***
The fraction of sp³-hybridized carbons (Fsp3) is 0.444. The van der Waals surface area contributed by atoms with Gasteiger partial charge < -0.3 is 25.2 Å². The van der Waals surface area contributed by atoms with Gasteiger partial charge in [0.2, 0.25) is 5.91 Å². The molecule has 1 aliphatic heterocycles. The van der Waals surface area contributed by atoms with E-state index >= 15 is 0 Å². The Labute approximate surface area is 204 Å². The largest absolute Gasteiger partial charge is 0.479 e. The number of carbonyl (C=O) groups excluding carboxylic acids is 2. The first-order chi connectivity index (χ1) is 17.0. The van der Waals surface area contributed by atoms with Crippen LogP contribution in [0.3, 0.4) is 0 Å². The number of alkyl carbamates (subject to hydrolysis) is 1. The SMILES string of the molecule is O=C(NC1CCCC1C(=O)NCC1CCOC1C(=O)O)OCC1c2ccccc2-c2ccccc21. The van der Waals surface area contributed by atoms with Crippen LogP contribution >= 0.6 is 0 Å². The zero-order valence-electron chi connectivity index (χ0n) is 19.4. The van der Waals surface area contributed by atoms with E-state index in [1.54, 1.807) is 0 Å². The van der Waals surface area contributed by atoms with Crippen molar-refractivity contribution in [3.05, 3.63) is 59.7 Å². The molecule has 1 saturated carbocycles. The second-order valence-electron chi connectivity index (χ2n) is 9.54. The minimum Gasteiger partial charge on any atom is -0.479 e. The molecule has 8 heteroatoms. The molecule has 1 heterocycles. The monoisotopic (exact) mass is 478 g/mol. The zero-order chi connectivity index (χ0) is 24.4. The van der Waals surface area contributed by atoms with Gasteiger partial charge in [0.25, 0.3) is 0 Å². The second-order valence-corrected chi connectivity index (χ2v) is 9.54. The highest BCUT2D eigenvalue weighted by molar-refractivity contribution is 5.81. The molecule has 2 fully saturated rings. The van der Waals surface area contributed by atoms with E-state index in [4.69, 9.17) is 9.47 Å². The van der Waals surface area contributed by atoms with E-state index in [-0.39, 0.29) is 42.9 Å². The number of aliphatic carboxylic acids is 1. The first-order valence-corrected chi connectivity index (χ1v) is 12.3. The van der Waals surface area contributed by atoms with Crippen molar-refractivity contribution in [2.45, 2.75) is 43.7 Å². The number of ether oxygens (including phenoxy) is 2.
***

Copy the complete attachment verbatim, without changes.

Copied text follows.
The fraction of sp³-hybridized carbons (Fsp3) is 0.444. The van der Waals surface area contributed by atoms with Gasteiger partial charge < -0.3 is 25.2 Å². The van der Waals surface area contributed by atoms with Gasteiger partial charge in [0.2, 0.25) is 5.91 Å². The molecule has 1 aliphatic heterocycles. The van der Waals surface area contributed by atoms with E-state index >= 15 is 0 Å². The Labute approximate surface area is 204 Å². The largest absolute Gasteiger partial charge is 0.479 e. The number of carbonyl (C=O) groups excluding carboxylic acids is 2. The first-order chi connectivity index (χ1) is 17.0. The van der Waals surface area contributed by atoms with Crippen LogP contribution in [0.3, 0.4) is 0 Å². The number of alkyl carbamates (subject to hydrolysis) is 1. The SMILES string of the molecule is O=C(NC1CCCC1C(=O)NCC1CCOC1C(=O)O)OCC1c2ccccc2-c2ccccc21. The van der Waals surface area contributed by atoms with Crippen LogP contribution >= 0.6 is 0 Å². The zero-order valence-electron chi connectivity index (χ0n) is 19.4. The van der Waals surface area contributed by atoms with E-state index in [1.54, 1.807) is 0 Å². The van der Waals surface area contributed by atoms with Crippen molar-refractivity contribution in [3.05, 3.63) is 59.7 Å². The molecule has 1 saturated carbocycles. The second-order valence-electron chi connectivity index (χ2n) is 9.54. The minimum Gasteiger partial charge on any atom is -0.479 e. The molecule has 8 heteroatoms. The molecule has 1 heterocycles. The monoisotopic (exact) mass is 478 g/mol. The zero-order chi connectivity index (χ0) is 24.4. The van der Waals surface area contributed by atoms with Gasteiger partial charge in [0.25, 0.3) is 0 Å². The second-order valence-corrected chi connectivity index (χ2v) is 9.54. The highest BCUT2D eigenvalue weighted by molar-refractivity contribution is 5.81. The molecule has 2 fully saturated rings. The van der Waals surface area contributed by atoms with E-state index in [4.69, 9.17) is 9.47 Å². The van der Waals surface area contributed by atoms with E-state index in [-0.39, 0.29) is 42.9 Å². The number of aliphatic carboxylic acids is 1. The first-order valence-corrected chi connectivity index (χ1v) is 12.3. The van der Waals surface area contributed by atoms with Crippen molar-refractivity contribution in [2.45, 2.75) is 43.7 Å². The number of ether oxygens (including phenoxy) is 2.